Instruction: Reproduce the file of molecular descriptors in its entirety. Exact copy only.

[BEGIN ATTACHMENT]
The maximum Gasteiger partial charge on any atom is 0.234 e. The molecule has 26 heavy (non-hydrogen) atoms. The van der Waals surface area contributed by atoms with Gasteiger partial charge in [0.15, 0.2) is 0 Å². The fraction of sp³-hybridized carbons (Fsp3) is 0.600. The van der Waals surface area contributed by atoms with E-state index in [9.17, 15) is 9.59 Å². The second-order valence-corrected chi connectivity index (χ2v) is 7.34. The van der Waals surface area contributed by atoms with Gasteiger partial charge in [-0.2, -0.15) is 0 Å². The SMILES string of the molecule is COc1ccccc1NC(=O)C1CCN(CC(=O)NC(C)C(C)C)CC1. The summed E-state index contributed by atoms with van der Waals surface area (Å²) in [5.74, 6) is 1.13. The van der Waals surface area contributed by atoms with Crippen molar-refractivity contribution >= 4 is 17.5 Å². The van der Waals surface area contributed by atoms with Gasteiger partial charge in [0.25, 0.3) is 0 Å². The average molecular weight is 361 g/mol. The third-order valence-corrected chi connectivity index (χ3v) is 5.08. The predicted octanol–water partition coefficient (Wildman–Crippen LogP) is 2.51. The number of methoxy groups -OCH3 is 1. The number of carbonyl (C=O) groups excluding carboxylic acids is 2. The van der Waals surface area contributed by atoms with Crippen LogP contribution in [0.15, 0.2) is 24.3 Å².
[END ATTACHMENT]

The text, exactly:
The maximum Gasteiger partial charge on any atom is 0.234 e. The molecule has 26 heavy (non-hydrogen) atoms. The van der Waals surface area contributed by atoms with Gasteiger partial charge in [0.15, 0.2) is 0 Å². The fraction of sp³-hybridized carbons (Fsp3) is 0.600. The van der Waals surface area contributed by atoms with E-state index in [9.17, 15) is 9.59 Å². The second-order valence-corrected chi connectivity index (χ2v) is 7.34. The van der Waals surface area contributed by atoms with Gasteiger partial charge in [-0.2, -0.15) is 0 Å². The SMILES string of the molecule is COc1ccccc1NC(=O)C1CCN(CC(=O)NC(C)C(C)C)CC1. The summed E-state index contributed by atoms with van der Waals surface area (Å²) in [5.74, 6) is 1.13. The van der Waals surface area contributed by atoms with Crippen molar-refractivity contribution >= 4 is 17.5 Å². The van der Waals surface area contributed by atoms with Gasteiger partial charge in [0.25, 0.3) is 0 Å². The average molecular weight is 361 g/mol. The third-order valence-corrected chi connectivity index (χ3v) is 5.08. The predicted octanol–water partition coefficient (Wildman–Crippen LogP) is 2.51. The number of methoxy groups -OCH3 is 1. The number of carbonyl (C=O) groups excluding carboxylic acids is 2. The van der Waals surface area contributed by atoms with Crippen LogP contribution in [0.15, 0.2) is 24.3 Å².